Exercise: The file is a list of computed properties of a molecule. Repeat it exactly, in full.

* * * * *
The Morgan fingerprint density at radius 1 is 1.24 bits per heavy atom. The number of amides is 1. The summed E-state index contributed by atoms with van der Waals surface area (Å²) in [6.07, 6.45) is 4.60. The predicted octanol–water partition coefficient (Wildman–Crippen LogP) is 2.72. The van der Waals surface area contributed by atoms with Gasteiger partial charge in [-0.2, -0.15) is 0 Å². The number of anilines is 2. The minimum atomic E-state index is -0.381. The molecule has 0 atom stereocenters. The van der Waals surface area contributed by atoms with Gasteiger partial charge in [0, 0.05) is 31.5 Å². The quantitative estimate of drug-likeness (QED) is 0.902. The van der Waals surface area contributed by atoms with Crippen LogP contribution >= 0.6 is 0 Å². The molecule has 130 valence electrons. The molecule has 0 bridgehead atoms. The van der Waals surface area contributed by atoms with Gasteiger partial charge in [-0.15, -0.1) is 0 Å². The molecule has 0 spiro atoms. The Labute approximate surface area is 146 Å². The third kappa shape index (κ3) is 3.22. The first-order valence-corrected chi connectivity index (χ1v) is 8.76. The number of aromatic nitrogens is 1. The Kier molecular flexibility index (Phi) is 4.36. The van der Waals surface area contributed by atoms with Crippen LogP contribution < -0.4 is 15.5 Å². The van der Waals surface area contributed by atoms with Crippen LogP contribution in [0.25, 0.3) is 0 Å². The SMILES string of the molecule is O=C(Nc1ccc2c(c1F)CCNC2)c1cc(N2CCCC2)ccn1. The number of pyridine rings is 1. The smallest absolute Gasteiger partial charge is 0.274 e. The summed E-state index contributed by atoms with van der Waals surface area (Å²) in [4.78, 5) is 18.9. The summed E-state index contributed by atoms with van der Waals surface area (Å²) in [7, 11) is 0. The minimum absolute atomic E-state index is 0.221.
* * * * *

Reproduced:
The Morgan fingerprint density at radius 1 is 1.24 bits per heavy atom. The number of amides is 1. The summed E-state index contributed by atoms with van der Waals surface area (Å²) in [6.07, 6.45) is 4.60. The predicted octanol–water partition coefficient (Wildman–Crippen LogP) is 2.72. The van der Waals surface area contributed by atoms with Gasteiger partial charge in [-0.2, -0.15) is 0 Å². The number of anilines is 2. The minimum atomic E-state index is -0.381. The molecule has 0 atom stereocenters. The van der Waals surface area contributed by atoms with Gasteiger partial charge in [0, 0.05) is 31.5 Å². The quantitative estimate of drug-likeness (QED) is 0.902. The van der Waals surface area contributed by atoms with Crippen LogP contribution >= 0.6 is 0 Å². The molecule has 130 valence electrons. The molecule has 0 bridgehead atoms. The van der Waals surface area contributed by atoms with Gasteiger partial charge in [-0.15, -0.1) is 0 Å². The molecule has 0 spiro atoms. The Labute approximate surface area is 146 Å². The third kappa shape index (κ3) is 3.22. The first-order valence-corrected chi connectivity index (χ1v) is 8.76. The number of aromatic nitrogens is 1. The Kier molecular flexibility index (Phi) is 4.36. The van der Waals surface area contributed by atoms with Crippen LogP contribution < -0.4 is 15.5 Å². The van der Waals surface area contributed by atoms with Crippen LogP contribution in [0.25, 0.3) is 0 Å². The SMILES string of the molecule is O=C(Nc1ccc2c(c1F)CCNC2)c1cc(N2CCCC2)ccn1. The number of pyridine rings is 1. The smallest absolute Gasteiger partial charge is 0.274 e. The summed E-state index contributed by atoms with van der Waals surface area (Å²) in [4.78, 5) is 18.9. The summed E-state index contributed by atoms with van der Waals surface area (Å²) in [7, 11) is 0. The minimum absolute atomic E-state index is 0.221.